Although different strategies can conceivably be used to investigate the oncogenic properties of a putative gain-of-function mutation, the definitive demonstration of its role as a driver force in a particular cancer cell would require the restoration of a WT sequence, which is not possible with current DNA editing approaches (see above). We chose the receptor tyrosine kinase ALK, mutated in 6%–10% of neuroblastomas (Cheung and Dyer, 2013; Hallberg and Palmer, 2013), and we used CRISPR-barcoding to correct the ALK-F1174L activating mutation in Kelly neuroblastoma cells (Figures S6A and S6B) by designing three distinct ssODNs: (1) ALK-F1174F, to repair the oncogenic mutation; (2) ALK-F1174L, as an internal control for the mutated receptor; and (3) ALK-STOP, to generate a truncated protein lacking most of the catalytic domain. Because the parental cells contain a WT and a F1174L allele, incorporation of each barcode could result in four possible combinations; for three of them, including the likely most frequent barcode/indel, the phenotypically dominant sequence expressed in the cell is expected to be the one encoded by the barcode (Figure S6C). As shown in Figures 6A and 6B, ALK-F1174F and ALK-STOP barcodes similarly decreased over time, while the fraction of ALK-F1174L cells remained stable. The same results were obtained using a distinct sgRNA (Figures S6D and S6E), indicating that these neuroblastoma cells are addicted to the F1174L mutation of ALK.
The silent mutations that compose a CRISPR-barcode may conceivably have an impact on the stability of the corresponding transcript. Although irrelevant for a STOP barcode, variations in the expression levels of other modified sequences could potentially result in false-positive or false-negative effects. With the possible exception of TP53-STOP, the relative proportions of the different APC, TP53, and ALK barcodes were similar in gDNA versus cDNA extracted in parallel from the same cells (Figure S6F). As an additional control, we repeated the ALK barcoding experiment by switching the silent mutations between ALK-F1174F and ALK-F1174L. The “swapped” barcodes confirmed a similar growth disadvantage of cells containing the WT or the STOP codon (Figures 6C and S6G), thus excluding an effect of the silent mutations on ALK mRNA stability.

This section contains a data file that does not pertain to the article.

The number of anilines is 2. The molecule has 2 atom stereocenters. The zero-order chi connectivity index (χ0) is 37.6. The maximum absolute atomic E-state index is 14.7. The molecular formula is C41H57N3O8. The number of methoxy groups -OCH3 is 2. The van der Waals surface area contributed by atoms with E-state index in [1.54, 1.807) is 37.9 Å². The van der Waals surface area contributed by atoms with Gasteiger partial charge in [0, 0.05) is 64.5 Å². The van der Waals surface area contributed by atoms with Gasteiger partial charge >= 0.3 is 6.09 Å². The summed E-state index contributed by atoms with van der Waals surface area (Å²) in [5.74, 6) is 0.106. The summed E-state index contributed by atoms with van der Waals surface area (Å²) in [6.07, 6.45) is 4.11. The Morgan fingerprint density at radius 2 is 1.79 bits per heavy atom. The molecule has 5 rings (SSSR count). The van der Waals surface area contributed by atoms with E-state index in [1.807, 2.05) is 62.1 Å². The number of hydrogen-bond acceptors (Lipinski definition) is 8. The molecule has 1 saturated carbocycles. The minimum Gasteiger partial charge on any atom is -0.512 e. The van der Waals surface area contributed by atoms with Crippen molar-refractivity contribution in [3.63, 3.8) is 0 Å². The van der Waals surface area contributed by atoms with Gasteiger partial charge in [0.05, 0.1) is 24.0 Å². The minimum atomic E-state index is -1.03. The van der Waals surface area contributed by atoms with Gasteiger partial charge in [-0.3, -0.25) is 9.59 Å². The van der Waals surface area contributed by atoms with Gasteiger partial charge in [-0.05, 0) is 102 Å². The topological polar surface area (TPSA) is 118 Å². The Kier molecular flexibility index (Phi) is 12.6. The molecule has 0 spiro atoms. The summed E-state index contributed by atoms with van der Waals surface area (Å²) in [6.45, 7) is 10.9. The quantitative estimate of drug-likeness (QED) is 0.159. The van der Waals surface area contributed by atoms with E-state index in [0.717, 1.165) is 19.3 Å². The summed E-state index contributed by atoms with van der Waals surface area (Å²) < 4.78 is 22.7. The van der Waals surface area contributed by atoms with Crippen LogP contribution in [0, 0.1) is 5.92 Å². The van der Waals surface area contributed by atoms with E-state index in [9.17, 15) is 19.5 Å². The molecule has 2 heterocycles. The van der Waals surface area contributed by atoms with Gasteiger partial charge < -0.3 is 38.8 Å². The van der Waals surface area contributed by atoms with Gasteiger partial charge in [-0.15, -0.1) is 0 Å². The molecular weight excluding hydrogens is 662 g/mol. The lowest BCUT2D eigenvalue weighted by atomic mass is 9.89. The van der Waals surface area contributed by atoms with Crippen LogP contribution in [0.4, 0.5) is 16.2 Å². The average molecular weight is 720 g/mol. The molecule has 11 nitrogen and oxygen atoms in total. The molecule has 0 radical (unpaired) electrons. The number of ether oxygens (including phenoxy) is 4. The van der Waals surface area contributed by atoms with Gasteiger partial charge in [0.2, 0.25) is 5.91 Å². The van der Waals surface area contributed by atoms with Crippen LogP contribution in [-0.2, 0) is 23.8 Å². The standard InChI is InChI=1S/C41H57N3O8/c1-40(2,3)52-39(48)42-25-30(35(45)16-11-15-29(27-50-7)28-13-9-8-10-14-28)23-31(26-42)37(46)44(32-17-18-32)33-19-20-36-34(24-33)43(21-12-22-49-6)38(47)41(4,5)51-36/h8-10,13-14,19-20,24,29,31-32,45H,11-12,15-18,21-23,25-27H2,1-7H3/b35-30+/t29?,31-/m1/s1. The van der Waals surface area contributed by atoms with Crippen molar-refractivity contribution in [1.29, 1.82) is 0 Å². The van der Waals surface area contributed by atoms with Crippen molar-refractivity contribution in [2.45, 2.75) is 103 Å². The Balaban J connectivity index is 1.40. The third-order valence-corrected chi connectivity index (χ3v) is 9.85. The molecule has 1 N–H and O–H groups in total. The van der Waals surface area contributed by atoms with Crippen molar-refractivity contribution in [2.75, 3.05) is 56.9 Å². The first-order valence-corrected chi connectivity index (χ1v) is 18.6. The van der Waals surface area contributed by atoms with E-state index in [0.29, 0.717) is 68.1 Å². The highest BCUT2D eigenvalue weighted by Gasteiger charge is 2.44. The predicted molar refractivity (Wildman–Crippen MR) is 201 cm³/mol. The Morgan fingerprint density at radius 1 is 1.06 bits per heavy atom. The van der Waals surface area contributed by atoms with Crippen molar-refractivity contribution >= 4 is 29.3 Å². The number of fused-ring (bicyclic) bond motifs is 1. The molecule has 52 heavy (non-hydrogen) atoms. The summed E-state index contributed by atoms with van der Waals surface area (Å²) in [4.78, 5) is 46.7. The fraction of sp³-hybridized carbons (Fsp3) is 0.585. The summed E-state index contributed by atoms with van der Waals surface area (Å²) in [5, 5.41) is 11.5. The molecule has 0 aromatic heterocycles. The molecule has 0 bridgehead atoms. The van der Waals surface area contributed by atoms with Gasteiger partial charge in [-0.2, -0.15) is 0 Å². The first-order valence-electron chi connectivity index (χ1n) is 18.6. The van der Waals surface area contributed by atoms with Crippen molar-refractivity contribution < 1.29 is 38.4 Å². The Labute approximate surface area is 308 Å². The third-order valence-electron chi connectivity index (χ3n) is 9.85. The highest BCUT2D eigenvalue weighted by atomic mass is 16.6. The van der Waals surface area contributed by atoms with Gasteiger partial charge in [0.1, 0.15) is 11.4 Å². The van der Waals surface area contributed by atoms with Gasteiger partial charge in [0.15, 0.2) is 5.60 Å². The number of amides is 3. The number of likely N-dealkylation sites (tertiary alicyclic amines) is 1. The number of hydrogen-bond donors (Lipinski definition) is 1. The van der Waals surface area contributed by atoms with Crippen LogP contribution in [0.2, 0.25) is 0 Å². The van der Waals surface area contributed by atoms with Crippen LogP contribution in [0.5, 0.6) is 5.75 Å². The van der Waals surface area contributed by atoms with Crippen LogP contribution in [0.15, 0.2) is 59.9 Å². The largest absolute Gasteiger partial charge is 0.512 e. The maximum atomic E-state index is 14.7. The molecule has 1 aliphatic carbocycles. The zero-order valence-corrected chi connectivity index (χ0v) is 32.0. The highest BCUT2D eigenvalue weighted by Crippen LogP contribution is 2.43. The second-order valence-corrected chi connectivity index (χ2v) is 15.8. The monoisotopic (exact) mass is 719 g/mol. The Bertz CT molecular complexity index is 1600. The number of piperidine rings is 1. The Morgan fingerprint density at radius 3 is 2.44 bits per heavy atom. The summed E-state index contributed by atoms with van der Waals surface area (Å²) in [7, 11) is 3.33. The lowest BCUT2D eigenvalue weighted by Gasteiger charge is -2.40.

To further demonstrate the specificity of our approach, Figure 6D shows that the fractions of ALK-F1174F and ALK-STOP cells decreased significantly less in the presence of a small-molecule ALK inhibitor, indicating that the selective pressure that favors the expression of a mutant receptor is abolished upon inhibition of ALK catalytic activity.
Randomly integrated lentiviral libraries have been used to tag and trace the fate of the different cells comprising a tumor mass population (Bhang et al., 2015; Nguyen et al., 2014). As an alternative approach, we adapted CRISPR-barcoding to label distinct subsets of cancer cells through insertion of a degenerate sequence at a specific genomic location. We chose the adeno-associated virus integration site 1 (AAVS1) locus on chromosome 19, a genomic “safe harbor” widely used for transgene insertion (DeKelver et al., 2010), and used BT474 and PC9 cells, derived from breast cancer and NSCLC, respectively (Figure 7A). The cells were sequentially transfected for CRISPR-barcoding with two distinct sgRNAs and a partially degenerate ssODN containing a SalI restriction site for restriction fragment length polymorphism analysis. As shown by surveyor assay, the AAVS1 locus was edited in the vast majority of the transfected cells (Figure S7A and data not shown), while HDR efficiency was about 22% and 8% for BT474 and PC9, respectively (Figure S7B, Table S1, and data not shown).
After barcoding, BT474 cells were either maintained in culture or injected bilaterally in the fat pads of immunocompromised mice (Figures 7A and S7C). gDNA was derived from both tumors and cells in culture at 21, 28, and 35 days after inoculation, and the barcoded AAVS1 locus was deep-sequenced. In each sample, we detected several thousands of distinct sequences, among which the most frequent corresponded to the parental sequence and to small indels at the two CRISPR/Cas9 cleavage sites induced by NHEJ (Figure S7D, corresponding to the dots in the top right section of the plots shown in Figures 7B–7D and S7E). While the distribution of the barcodes was similar in the three tissue culture samples (Figure 7B), comparison between each tumor and its matched cell culture sample resulted in more scattered profiles (Figures 7C and S7E). Of note, high correlation was found among the different tumors, originated either in the same or in different animals (Figures 7D and S7E), indicating that although the great majority of BT474 cells could contribute to tumor formation, certain subpopulations of cells showed an intrinsically different fitness for in vivo growth.